Archive for Dianne Maroney

3 Tips for Raising Healthy and Caring Children

Whether you’re planning a new family or raising children from ages one to eightteen, having great parenting advice can really help you make healthier and better decisions. It’s no cakewalk, either. Parenting can be very challenging, especially parenting with the goal of raising well-adjusted and healthy people. Luckily, there are some amazing resources out there for new or struggling parents. We found our top three pieces of advice for raising children at any age that we’d like to share. Take a look at three picks below, presented by The Imagine Project, Inc.

Be Proactive and Healthy with Discipline

Discipline is a big part of a child’s upbringing. It helps them learn what is socially acceptable or what is safe to do without hurting themselves. However, far too many parents approach discipline the wrong way during the formative years, especially during the Terrible Twos. Toddlers have a tendency to be quite impatient and, as a result, become frustrated when they are unable to do something or have something happen. Because they cannot verbalize their emotions at this stage of development, coping with stress is almost impossible. With this in mind, “punishing” your toddler for having a fit will do nothing short of creating trauma. To discipline a toddler, simply physically remove them from the situation. This isn’t always super simple, but it is the best way to communicate that behavior like this isn’t acceptable while still being empathetic to the fact that they physically cannot cope with stress at this stage.

As your children grow older, it will be challenging in different ways. Some days will be easy and smooth, others will test your nerves and drive you to the brink. Enjoy those easy days, and when the tough ones come along, know nighttime will come. Listen and hear what your child is saying. If you are so frustrated you want to scream, then take a break. Go outside, in the other room, or just sit down and take a few breaths. Hard days are a normal part of parenting and they too shall pass. Don’t beat yourself up, tomorrow is a new day with new possibilities.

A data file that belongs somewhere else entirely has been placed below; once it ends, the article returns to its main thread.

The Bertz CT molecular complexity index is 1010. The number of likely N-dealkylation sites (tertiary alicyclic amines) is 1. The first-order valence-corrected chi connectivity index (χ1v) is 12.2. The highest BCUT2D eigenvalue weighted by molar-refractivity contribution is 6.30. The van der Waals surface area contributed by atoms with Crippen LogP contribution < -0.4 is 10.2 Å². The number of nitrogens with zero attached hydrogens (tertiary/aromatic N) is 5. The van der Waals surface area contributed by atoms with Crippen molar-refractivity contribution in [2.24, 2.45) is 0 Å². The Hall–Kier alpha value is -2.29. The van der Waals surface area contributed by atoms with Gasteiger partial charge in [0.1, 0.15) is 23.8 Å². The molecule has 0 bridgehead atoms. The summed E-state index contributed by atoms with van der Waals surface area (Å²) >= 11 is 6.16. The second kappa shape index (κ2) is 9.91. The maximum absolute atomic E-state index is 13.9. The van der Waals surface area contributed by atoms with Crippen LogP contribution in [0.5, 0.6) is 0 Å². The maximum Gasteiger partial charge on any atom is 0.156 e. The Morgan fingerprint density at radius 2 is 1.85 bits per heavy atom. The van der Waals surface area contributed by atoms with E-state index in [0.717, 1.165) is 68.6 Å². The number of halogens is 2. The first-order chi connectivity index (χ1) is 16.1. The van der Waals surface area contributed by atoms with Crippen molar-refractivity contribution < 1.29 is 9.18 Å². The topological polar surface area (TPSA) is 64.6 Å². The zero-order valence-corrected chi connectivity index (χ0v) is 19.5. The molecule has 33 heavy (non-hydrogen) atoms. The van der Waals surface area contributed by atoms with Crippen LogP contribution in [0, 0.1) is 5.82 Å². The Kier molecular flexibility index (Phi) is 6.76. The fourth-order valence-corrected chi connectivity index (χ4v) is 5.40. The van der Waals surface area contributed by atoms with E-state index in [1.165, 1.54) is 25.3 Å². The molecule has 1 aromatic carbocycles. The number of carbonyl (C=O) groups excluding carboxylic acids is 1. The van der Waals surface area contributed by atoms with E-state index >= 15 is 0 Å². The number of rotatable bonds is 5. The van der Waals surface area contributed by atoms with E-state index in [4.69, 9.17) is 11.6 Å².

Always Be Consistent

Parenting is exhausting. However, it is so important to be consistent in the way that you communicate with and discipline your child through their school-aged years. Preschoolers in particular have a real knack for throwing tantrums that last forever, so many parents will simply give up and let them have their way. (Luckily, they are also very fun and sweet during preschool years as well.) It is key to be consistent in your discipline and “nos” despite your child’s Olympics-level resilience. Just as well, be consistent in how you positively reinforce behaviors and reward your children. Kids between two and four are absorbing a lot about the world around them and formulating their own personalities and opinions. By being consistent in praise and rewards, you’re letting your child know that they are doing their best. The more you listen, stay consistent, and stay positive in the early years, the easier it will be in the teen years.

Lead By Example

Believe it or not, parents are their children’s greatest role models. They will watch you carefully and learn who they should be in life primarily from you. To help them, be kind to others, show gratitude in different areas of your life every day, and be interested in learning yourself. If you are curious and want to learn new things in life, they will too. Eat healthy, go for walks, and take time for yourself so your children know these things are as important as working hard.

This is by no means a complete guide to raising a child — but every little bit can help in the long road. Above everything else, remember to love and listen to your child at every step along their journey toward adulthood. If your child is struggling, having them write their Imagine Story (you can write one with them) will help open up the doors of communication and give your child a voice to speak what’s in their hearts, especially if they aren’t able to express what they are feeling. You both will love the process—something you can do often.